Venus Aquavit

You'd be surprised how many people come in looking for aquavit these days. Not just Scandinavian natives either, but people with a real affinity for the stuff. In the last few weeks I've had people asking if K&L could import obscure Swedish brands for their own personal use, begging me for detailed breakdowns between the different types currently available, and hounding me for not carrying more of a diverse selection. "You think we should devote more of the extremely-hot Bourbon shelf to aquavit?" I'd respond, rather confused. Part of my reluctance to expand the aquavit department stems from the lack of inspiring options available in the states. Aquavit is pretty much Scandinavian gin (grain neutral spirit macerated and/or distilled with herbs and spices) except rather than juniper being the primary botanical, the main focus is usually caraway, dill, or anise. You sip it after a meal like grappa or shoot it with a beer like genever. Most of what we get state-side is the Bombay Sapphire version of the market.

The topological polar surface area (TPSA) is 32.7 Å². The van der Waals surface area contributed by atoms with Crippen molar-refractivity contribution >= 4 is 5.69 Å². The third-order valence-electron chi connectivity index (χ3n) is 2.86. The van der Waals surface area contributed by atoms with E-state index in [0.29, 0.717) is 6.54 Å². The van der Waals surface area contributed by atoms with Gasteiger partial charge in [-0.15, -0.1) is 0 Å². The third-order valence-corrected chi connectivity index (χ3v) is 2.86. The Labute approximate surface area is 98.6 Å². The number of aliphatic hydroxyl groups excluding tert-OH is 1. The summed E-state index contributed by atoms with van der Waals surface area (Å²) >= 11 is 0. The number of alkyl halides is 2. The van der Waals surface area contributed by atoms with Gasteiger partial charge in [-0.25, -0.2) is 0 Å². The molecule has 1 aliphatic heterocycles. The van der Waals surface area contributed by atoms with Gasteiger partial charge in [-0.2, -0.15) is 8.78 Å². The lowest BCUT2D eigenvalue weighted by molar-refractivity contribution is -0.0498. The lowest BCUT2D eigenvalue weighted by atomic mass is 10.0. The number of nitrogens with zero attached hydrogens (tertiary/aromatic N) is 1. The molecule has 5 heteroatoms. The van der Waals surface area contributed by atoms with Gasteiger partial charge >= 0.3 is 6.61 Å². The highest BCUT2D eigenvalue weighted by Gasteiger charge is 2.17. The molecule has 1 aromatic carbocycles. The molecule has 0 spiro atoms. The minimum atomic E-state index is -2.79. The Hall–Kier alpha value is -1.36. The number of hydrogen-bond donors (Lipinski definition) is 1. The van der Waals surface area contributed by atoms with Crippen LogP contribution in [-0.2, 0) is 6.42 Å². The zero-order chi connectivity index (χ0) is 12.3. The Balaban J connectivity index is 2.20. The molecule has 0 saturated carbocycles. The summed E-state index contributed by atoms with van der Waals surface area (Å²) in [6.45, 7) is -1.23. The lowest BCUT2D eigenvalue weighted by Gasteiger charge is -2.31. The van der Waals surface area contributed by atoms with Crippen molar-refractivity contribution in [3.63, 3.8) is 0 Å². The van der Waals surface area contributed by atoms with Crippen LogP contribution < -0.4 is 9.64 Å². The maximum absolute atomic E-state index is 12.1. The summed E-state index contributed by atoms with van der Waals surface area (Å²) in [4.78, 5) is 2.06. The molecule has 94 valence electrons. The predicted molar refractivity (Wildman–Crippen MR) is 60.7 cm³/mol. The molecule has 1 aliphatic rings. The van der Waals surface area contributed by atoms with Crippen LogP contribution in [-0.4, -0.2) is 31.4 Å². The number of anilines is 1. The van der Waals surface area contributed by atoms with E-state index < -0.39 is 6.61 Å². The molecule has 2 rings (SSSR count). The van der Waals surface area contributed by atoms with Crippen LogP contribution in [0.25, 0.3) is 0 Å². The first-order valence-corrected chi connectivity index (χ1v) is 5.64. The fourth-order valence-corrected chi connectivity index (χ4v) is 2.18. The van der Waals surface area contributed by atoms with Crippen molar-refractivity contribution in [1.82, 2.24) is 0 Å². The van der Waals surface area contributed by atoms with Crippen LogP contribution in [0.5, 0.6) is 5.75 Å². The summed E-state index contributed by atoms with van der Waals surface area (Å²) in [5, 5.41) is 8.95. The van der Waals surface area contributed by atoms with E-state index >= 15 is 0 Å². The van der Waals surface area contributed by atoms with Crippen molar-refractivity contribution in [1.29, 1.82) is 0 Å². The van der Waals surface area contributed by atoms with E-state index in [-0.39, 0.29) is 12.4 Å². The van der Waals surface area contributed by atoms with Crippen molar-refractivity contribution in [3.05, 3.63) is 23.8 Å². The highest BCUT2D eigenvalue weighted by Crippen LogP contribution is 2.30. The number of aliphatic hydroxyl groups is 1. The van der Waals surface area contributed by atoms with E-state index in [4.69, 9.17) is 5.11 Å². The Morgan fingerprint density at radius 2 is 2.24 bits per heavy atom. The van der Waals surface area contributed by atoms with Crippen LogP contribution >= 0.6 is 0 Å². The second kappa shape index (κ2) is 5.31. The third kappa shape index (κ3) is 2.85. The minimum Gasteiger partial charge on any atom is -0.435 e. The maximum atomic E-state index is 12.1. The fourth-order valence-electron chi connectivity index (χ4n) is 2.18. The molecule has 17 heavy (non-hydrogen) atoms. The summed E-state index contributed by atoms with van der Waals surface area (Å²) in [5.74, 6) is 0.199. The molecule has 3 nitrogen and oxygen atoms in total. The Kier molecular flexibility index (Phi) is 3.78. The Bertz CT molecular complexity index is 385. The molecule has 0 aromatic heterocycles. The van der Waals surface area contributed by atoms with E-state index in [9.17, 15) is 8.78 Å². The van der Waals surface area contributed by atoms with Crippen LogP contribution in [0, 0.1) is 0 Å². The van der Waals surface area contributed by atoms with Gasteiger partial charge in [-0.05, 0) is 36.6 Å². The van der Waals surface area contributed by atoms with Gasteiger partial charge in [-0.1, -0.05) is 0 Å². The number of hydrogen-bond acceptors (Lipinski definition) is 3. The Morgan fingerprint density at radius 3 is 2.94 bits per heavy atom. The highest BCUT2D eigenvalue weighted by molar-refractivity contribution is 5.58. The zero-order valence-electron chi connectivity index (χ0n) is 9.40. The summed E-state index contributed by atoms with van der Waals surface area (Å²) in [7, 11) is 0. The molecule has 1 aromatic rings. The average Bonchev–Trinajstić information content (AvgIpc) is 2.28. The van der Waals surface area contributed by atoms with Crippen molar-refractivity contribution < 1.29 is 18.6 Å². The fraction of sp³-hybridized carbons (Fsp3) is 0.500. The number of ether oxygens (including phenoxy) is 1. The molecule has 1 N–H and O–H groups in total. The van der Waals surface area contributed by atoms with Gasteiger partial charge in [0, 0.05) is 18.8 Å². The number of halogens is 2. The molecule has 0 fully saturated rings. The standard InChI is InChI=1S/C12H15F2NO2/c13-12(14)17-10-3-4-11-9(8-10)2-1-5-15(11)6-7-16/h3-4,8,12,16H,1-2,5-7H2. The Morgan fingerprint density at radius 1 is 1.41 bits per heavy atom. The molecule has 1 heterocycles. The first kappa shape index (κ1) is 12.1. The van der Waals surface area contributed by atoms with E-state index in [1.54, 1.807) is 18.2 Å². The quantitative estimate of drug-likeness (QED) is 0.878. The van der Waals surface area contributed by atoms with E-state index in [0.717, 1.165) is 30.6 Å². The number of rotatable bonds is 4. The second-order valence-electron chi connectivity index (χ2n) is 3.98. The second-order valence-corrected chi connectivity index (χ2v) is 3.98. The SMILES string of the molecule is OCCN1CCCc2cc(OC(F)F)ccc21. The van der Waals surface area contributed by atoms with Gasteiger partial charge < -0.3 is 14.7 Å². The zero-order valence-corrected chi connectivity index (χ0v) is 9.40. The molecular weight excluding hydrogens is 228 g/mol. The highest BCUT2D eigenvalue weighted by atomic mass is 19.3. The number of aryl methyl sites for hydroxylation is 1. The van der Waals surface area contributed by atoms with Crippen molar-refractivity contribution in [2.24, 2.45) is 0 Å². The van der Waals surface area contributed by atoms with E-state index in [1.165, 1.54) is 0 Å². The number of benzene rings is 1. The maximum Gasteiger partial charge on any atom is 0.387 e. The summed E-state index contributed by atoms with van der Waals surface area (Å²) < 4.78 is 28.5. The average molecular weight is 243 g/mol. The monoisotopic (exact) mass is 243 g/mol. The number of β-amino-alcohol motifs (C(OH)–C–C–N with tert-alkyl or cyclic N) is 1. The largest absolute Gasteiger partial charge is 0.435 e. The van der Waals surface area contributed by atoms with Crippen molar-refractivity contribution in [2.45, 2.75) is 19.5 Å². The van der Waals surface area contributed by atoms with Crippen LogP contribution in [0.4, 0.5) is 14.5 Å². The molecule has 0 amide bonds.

I wasn't necessarily looking for a new aquavit, but I'll carry anything that's tasty and well-made, especially if it's made by Sean Venus—a guy who I think will be a big star before the year is over. When Sean brought this by for us to taste a few weeks back, my eyes about popped out of my head. "Now that is some mighty-fine aquavit!" I exclaimed to him. It was everything I wanted from that strange, yet beloved spirit, so I bought a few cases for the store. Check out the notes below:

Venus Spirits Aquavit Blend #1 $32.99- Sean Venus is back at it again, this time with an incredible aquavit that's easily the most authentic tasting version you'll find outside of Scandinavia. Made with caraway, coriander, star anise, juniper, and orange, the Venus batch #1 aquavit is almost like a gin in disguise. The caraway is definitely the star of the show, however, rather than the anise, so get ready for serious old school flavor. It's clean and fresh; the orange and coriander lifting the caraway into what almost tastes like rye before settling back down with a peppery finish. Regional white spirits are due for a big revival and this is just the type of thing that could set that trend in motion. Drink this after a big meal of pickled fish or sip it along side a glass of pilsner. It's the real deal.

-David Driscoll

David Driscoll